Slipknot in the post-Gray and Jordison era: 9 of their recent songs that we’d like to see live

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The most successful bands, whose hits catalogue is longer that the duration of a concert, are inevitably called upon to resolve the setlist conundrum, trying to strike a balance between trademark songs that ought to be played, and their most recent material. On top of that, Slipknot’s discography has a distinctive tipping point: the first four records, with their classic line-up, and, after Paul Gray’s death in 2010 and Joey Jordison’s departure in 2013 (who unfortunately also passed away in 2013), two (very strong) records: ‘.5: The Gray Chapter’ & ‘We Are Not Your Kind’.

‘Goodbye’: Starting off with ‘.5: The Gray Chapter’, that album is full of references and tributes to Paul Gray, including its title. ‘Goodbye’ is maybe the most direct and heartfelt letter addressed to Paul from his bandmates, balancing gracefully between melody and the heavy second part of the song.

‘Nero Forte’: Made to be played live. A relentless riff storm from the very first second which is impossible to escape. In the chorus, even Corey Taylor’s harshest critic has to applaud his gift in being able to combine eerie melody and raw hatred.

‘AOV’: A stadium chorus with clean vocals, appealing to pretty much all music fans, surrounded by Root’s and Thomson’s unstoppable guitars and borderline death metal drumming. From that record’s singles, I think I prefer it over both ‘Sarcastrophe’ and ‘The Devil in I’.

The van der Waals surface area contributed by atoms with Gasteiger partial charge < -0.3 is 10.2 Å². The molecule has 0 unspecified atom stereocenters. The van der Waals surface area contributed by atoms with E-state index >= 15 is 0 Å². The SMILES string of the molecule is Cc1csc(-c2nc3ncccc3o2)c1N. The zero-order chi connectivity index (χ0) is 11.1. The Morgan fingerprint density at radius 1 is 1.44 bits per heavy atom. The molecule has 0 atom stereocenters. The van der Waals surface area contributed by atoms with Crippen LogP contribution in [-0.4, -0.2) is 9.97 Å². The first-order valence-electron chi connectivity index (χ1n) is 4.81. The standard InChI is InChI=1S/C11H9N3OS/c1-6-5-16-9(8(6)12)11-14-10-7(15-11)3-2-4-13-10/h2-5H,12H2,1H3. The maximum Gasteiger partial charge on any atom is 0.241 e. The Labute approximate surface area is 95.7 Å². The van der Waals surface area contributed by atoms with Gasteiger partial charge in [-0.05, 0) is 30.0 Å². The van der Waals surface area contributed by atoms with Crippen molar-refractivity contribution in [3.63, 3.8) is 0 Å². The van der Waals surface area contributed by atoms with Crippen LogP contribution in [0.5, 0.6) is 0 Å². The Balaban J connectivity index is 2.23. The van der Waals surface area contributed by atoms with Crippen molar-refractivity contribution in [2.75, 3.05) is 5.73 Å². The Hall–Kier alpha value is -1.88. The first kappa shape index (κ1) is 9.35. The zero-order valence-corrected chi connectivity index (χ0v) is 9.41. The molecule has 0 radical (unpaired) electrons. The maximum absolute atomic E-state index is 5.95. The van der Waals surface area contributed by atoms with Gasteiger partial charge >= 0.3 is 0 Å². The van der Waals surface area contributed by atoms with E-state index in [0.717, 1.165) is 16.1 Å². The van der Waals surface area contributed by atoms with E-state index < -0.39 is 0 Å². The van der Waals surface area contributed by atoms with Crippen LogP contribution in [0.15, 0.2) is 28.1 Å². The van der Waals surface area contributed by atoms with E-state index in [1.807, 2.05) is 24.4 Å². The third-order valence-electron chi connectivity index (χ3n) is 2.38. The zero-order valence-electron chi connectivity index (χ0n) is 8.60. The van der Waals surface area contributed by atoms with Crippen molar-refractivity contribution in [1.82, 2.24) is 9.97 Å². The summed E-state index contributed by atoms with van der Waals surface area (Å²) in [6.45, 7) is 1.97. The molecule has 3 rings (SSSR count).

‘Α Liar’s Funeral’: With this kind of material Slipknot simply must become more daring. Writing such a powerful, different track, which gives weight, diversity, and added personality to your body of work is the first step: promoting it live should be next.

‘Custer’: Maybe the most traditional, old-school Slipknot track on here. It’s simple, but so catchy that no one can resist it; entire stadiums mostly comprised of adult males jump up and down screaming ‘Cut, cut, cut me up and fuck, fuck, fuck me up’. Corey whispers deliciously in the beginning of the first verse.

‘Critical Darling’: Yet another ‘We Are Not Your Kind’ moment that I believe elevates the band to new heights. Perfect tempo, no cans, scratching and other bells and whistles, just pure, strong, spot-on songwriting.

‘Override’: This here ‘.5: The Gray Chapter’ bonus track is in a league of its own, with an atmosphere that you simply can’t find in other Slipknot songs in my opinion. Purists may believe it sounds too much like Stone Sour, but: a) if we’re talking about ‘House of Gold & Bones’ era Stone Sour, that’s a compliment, not an objection, and b) go give the riff at 4:42 a good listen.

‘Solway Firth’: Atypical structure for Slipknot, exclusively riff-driven (‘All Hope is Gone’ has some of that) with a track that builds momentum with patience and perseverance. Taylor seems to really not have enjoyed the collapse of his relationship and the divorce from his second wife: ‘You want the real smile? Or the one I used to practice not to feel like a failure?’ Someone should make Johnny Depp listen to this.

‘If Rain Is What You Want’: Unrealistic choice – epilogue. But in an unrealistic situation, when ordered to stay at home during lockdown, I listened to it a lot, and if you let it, it can lead to dark but cleansing places. A two-faced song: somewhere in the middle the tone changes, the riffs become menacing and even hostile, and you’re left alone to face the beast that lives inside you.

Romanos Terzis